The Oxford SU is one of the first student bodies we interact with when we come to Oxford, holding us entranced – if only for a moment – in the vibrant array of societies and campaigns which we all sign up for only to forget about a week later.
But in the student world dominated by JCR and MCR committees, neverending deadlines and similarly omnipresent Facebook frames advertising elections to that ‘other’ union, the SU can get lost along the way. From our parochial college environment, many of us couldn’t even name who the sabbatical officers are or what they do, even though they represent the student body to draw up important changes across the university in areas such as charities, access and welfare. The SU can seem as distant and opaque as the inner workings of the Vatican. But isn’t this simply a case of meaning lost in translation? As someone with a close attachment to the work that the Student Union does, for me it is a genuine force for good which can make a real difference in the lives of the students it represents – but only if we let it.
Attachment to the SU is, of course, at an all-time low. If participation in the last sabbatical elections is anything to go by, barely ten percent of the student population were engaged in voting for the next officers to represent them. When I looked around the room at some of the ‘Mind Your Head’ Week events last term, it wouldn’t be uncommon to only count a half-dozen heads. I’m sure the vast majority of students support the work the SU does (if we ever know what that is, exactly) but the number who feel called upon to actively participate is getting fewer.
Yet the COVID-19 pandemic has shown why we need the SU now more than ever. In a massive victory for finalists – and also for the rest of us given the uncertainty of when lockdown will disappear – the University was compelled to U-turn on its policy to cancel graduation ceremonies due to take place this summer. During the vacation, the University also formally announced its policy to divest from fossil fuel companies. The weight added by the Vice Presidents for Access & Academic Affairs and Charities & Community respectively no doubt helped get these two important initiatives over the line. The Student Union has also been in a critical position representing students in consultation over virtual learning and examination. We have no idea what Michaelmas 2020 will look like, and whether we will yet be able to return to Oxford at all, so in the coming months we are going to need the support of our sabbatical officers like never before.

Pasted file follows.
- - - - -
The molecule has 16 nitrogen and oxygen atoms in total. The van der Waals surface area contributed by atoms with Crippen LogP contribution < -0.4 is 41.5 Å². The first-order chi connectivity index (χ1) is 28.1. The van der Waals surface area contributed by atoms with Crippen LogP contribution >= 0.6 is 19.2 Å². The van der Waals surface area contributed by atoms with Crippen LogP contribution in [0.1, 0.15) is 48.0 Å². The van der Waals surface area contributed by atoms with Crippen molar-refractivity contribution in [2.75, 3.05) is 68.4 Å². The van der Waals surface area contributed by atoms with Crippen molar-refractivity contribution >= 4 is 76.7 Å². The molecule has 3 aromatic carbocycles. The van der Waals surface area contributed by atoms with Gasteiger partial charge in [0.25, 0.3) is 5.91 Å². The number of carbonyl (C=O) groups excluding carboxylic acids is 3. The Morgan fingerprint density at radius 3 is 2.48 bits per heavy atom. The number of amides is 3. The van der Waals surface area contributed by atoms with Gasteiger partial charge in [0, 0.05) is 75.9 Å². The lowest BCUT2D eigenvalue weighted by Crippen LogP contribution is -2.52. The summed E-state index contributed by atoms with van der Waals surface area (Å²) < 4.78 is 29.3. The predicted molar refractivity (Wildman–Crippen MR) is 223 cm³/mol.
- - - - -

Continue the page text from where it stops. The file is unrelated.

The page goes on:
Of course, the Student Union doesn’t just exist for unforeseen apocalyptic absentee terms, but provides very useful events and guidance in the most average academic years too. I found the dog walks around University Parks every Friday lunchtime a fantastic reprieve and an example of welfare done well. When I asked one of the organisers how long this initiative had been going – expecting it to be something as new as my attempts at college parenting – I was staggered to learn it was over three years old. Such is the disconnect between college and university life that even the best of student initiatives can fly under the radar. In my first year, there was a fantastic launch for ‘Mind Your Head’ Week at Christ Church – drinks reception and all – which, for me, showcased some of the accomplishments which can only be pulled off on the university level. The SU is like the trunk at the centre of all of its exciting overshooting initiatives, but it appears we are often content seeing only the branch.
Just as we need the SU, the SU needs us. One thing we can all do is vote in the Student Trustee by-election between 19 and 21 May. We need every resource at our disposal to keep our Oxford University thriving even when some of us are thousands of miles removed from its ‘dreaming spires’. When more voices come together, the more audacious our dream can be of an SU we can all be proud to participate in.
James is a 2nd year historian at Brasenose, running for Student Trustee in the current election.